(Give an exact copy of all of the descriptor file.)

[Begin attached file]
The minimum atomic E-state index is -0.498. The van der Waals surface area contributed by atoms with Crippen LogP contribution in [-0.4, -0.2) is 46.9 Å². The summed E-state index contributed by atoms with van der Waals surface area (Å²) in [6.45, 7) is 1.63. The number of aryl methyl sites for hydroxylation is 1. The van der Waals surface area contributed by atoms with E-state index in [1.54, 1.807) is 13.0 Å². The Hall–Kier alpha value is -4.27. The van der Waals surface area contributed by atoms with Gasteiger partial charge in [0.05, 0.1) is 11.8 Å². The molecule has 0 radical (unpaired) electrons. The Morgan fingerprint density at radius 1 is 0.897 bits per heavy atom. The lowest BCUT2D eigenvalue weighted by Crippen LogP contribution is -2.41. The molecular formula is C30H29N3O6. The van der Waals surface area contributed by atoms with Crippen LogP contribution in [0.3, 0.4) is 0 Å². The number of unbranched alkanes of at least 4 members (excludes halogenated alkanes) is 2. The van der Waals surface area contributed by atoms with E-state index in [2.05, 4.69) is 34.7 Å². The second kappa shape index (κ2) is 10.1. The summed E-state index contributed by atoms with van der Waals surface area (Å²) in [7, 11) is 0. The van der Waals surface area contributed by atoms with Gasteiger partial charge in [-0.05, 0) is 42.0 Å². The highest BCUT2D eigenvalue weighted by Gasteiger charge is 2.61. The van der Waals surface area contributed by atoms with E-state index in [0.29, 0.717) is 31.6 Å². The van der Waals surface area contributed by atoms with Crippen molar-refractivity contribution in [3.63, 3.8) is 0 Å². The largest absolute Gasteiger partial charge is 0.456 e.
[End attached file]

The minimum atomic E-state index is -0.498. The van der Waals surface area contributed by atoms with Crippen LogP contribution in [-0.4, -0.2) is 46.9 Å². The summed E-state index contributed by atoms with van der Waals surface area (Å²) in [6.45, 7) is 1.63. The number of aryl methyl sites for hydroxylation is 1. The van der Waals surface area contributed by atoms with E-state index in [1.54, 1.807) is 13.0 Å². The Hall–Kier alpha value is -4.27. The van der Waals surface area contributed by atoms with Gasteiger partial charge in [0.05, 0.1) is 11.8 Å². The molecule has 0 radical (unpaired) electrons. The Morgan fingerprint density at radius 1 is 0.897 bits per heavy atom. The lowest BCUT2D eigenvalue weighted by Crippen LogP contribution is -2.41. The molecular formula is C30H29N3O6. The van der Waals surface area contributed by atoms with Crippen LogP contribution in [0.3, 0.4) is 0 Å². The number of unbranched alkanes of at least 4 members (excludes halogenated alkanes) is 2. The van der Waals surface area contributed by atoms with E-state index in [2.05, 4.69) is 34.7 Å². The second kappa shape index (κ2) is 10.1. The summed E-state index contributed by atoms with van der Waals surface area (Å²) in [7, 11) is 0. The van der Waals surface area contributed by atoms with Gasteiger partial charge in [-0.05, 0) is 42.0 Å². The highest BCUT2D eigenvalue weighted by Gasteiger charge is 2.61. The van der Waals surface area contributed by atoms with E-state index in [0.29, 0.717) is 31.6 Å². The van der Waals surface area contributed by atoms with Crippen molar-refractivity contribution in [3.63, 3.8) is 0 Å². The largest absolute Gasteiger partial charge is 0.456 e.